Dave and Terry Rice of Clover Creek Creamery, makers of a range of cow's milk cheeses in Blair County, are known for "Pirate Blue. " This is a pungent, natural rind blue with a serious following. Gutsy enough to bring to mind the Spanish Cabrales, it is at its peak and wildly good "for about three weeks," and then, exasperatingly, Mr. Rice says, "it falls apart."
When colder temps slow the milking season, the Rices will be one of three local cheesemakers, owners of farmstead creameries in three Western Pennsylvania counties, who will fly away from their farms, crossing oceans and even equators, to seek training they believe will take their skills to the next level.
The Rices are going to Argentina, 200 miles north of Buenos Aires, taking up with cheesemaker Pablo Battro, to see how in the heck they can get their blue to store for longer periods of time, a serious issue when you live hours from your major market.
Costs for the traveling cheesemakers -- the other two are going to Canada and to France -- will be partly underwritten by a $2,500 stipend each received for a winning essay, "Why Training Me Will Mean Better Cheese for Pittsburgh," in Slow Food Pittsburgh's annual competition.
Most of this year's money was raised, as it was last year, by a sous chefs dinner fundraiser, hosted at Legume Bistro.
The Rices found Mr. Battro through his son Mariano Battro, a cheesemaker, owner of La Mariposa in Oregon, who in turn is a friend of Gianaclis Caldwell, author of "Mastering Artisan Cheesemaking," who taught a PASA-sponsored cheesemaking class in State College that the Rices attended.
Why go so far? "We connected with Pablo's practicality and reputation for helping cheesemakers take what they are already doing well and make it better," says Dave Rice. Also the couple lived in Honduras in their early married years -- their son was born there-- and are "pretty much at home" with Spanish.
A $2,500 stipend is barely airfare for the South American mission, and it won't cover all expenses for the project undertaken by last year's winner, Amish dairyman Sam Byler.
But if the dividends beginning to appear from the Clarion County cheesemaker's decision to add sheep cheeses to his line of goat milk products are any hint of the future, a modest investment may be the gift that keeps giving.
Mr. Byler brought in a herd of sheep last year, boarding them at his friend Aaron Schwartz's farm, and worked with a well-known consultant to make the transition to sheep milk cheese.
Last Saturday, Farmers@Firehouse marketgoers got first dibs on the two new sheep cheeses on the market. They are also available at the PA Made Cheese stand at the Farmers' Market Co-operative of East Libery.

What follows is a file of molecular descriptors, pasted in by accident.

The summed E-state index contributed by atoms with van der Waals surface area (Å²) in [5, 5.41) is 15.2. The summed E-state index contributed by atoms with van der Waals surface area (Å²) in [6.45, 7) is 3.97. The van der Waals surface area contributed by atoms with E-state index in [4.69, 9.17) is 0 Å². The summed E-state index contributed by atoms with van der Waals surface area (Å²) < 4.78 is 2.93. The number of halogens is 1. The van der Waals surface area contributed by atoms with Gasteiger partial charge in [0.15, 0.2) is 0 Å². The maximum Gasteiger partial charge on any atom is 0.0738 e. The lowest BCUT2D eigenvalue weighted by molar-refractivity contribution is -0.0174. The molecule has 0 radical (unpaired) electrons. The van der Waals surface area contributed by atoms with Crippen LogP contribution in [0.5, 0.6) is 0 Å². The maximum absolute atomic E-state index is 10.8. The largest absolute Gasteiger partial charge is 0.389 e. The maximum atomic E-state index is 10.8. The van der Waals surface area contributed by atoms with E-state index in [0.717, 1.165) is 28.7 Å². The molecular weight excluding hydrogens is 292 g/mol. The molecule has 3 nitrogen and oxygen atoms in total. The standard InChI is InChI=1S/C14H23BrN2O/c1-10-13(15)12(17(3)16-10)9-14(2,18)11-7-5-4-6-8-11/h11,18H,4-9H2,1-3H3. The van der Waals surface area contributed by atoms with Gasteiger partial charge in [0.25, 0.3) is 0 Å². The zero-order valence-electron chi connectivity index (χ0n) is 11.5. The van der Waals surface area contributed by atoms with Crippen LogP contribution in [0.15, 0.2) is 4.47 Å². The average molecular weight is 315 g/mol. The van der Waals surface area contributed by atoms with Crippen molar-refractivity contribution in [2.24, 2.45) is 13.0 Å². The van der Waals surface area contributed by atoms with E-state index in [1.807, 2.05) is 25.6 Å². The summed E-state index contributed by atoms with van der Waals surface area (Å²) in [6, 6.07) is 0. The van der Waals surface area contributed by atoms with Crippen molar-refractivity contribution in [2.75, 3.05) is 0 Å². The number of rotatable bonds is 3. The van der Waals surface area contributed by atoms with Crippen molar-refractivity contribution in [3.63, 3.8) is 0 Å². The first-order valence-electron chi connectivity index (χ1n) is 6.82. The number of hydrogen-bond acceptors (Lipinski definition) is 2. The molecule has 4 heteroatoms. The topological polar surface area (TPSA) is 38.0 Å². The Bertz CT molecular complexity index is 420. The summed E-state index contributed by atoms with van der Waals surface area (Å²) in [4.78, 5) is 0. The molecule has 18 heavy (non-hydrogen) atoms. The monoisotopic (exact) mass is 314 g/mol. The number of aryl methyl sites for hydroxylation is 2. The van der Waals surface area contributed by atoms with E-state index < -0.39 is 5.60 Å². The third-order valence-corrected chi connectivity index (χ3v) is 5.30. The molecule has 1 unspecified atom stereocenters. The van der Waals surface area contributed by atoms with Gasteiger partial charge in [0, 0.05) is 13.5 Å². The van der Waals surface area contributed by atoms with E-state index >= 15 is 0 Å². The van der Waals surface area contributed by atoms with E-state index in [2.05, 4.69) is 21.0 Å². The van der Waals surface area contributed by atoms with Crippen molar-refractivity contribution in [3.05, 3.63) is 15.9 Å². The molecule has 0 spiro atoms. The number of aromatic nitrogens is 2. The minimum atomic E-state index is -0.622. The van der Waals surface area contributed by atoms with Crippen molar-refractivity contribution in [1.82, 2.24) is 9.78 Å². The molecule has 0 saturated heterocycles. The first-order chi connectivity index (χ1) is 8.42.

The halloumi, a firm, white Greek-style cheese, is a blend of sheep and goat milk, with a magical ability to resist melting.
In the market demo tent, kids cooking teachers Rosemarie Perla and Kelsey Weisgerber were laying strips of it in a hot ridge pan where they earned tasty brown stripes and then were spritzed with lemon and dusted with fresh oregano.
The fragrance drew people with demands of, "What is that?" They tasted and were sent a few tents down to the PA Made stand where they could buy the halloumi and taste Mr. Byler's second new sheep cheese, an aged pecorino type, soft enough for nibbling but perfect to grate on salad or pasta.
Melanie and Mark Bachman of God's Country Creamery, abutting the New York state border in Potter County, led off their winning scholarship essay with: "Age is of no importance unless you are a cheese," quoting 19th-century statesman Edmond Burke.
The family repertoire includes firm cheddar and Gruyere-style cheeses that depend on expert aging. They've tapped son Philip, 23, the heir-apparent "with the cheese-making passion," who has a Penn State degree in animal sciences and worked in the school's famous creamery, to go to Ontario to study with an award-winning cheesemaker. Margaret Morris of Glengarry Fine Cheese is an affinage specialist, whose specialty is helping farmstead cheesemakers solve product aging problems.
Philip plans to return home by way of the Cellars at Jasper Hill in Vermont.
Headed to France, taking her French-speaking neighbor to translate, is last year's winner, Lori Sollenberger of Hidden Hills Dairy. The Bedford County cheesemaker makes a range of cheeses using the high-butterfat milk of her Jersey herd.
She was bold enough to send samples to Steven Jenkins, high-profile Manhattan author ("Cheese Primer") and cheesemonger. His comment? "Your cheeses are delicious, but you'll never accomplish anything memorable until you do something less mundane."
Hence her trip to the French Alps to unlock techniques to make her own rich Reblochon-style cheese. "Less mundane" is also closely tied to highly skilled affinage, skills she will have to learn. If successful she will produce a soft, washed-rind beauty with complex funk and a nutty flavor.
Find the winners' cheeses in specialty markets.
Correction/Clarification: (Published July 9, 2013)
Due to an editing error, the original version of this story misspelled Sam Byler's last name.food
Virginia Phillips: email@example.com. She's a Slow Food Pittsburgh co-founder.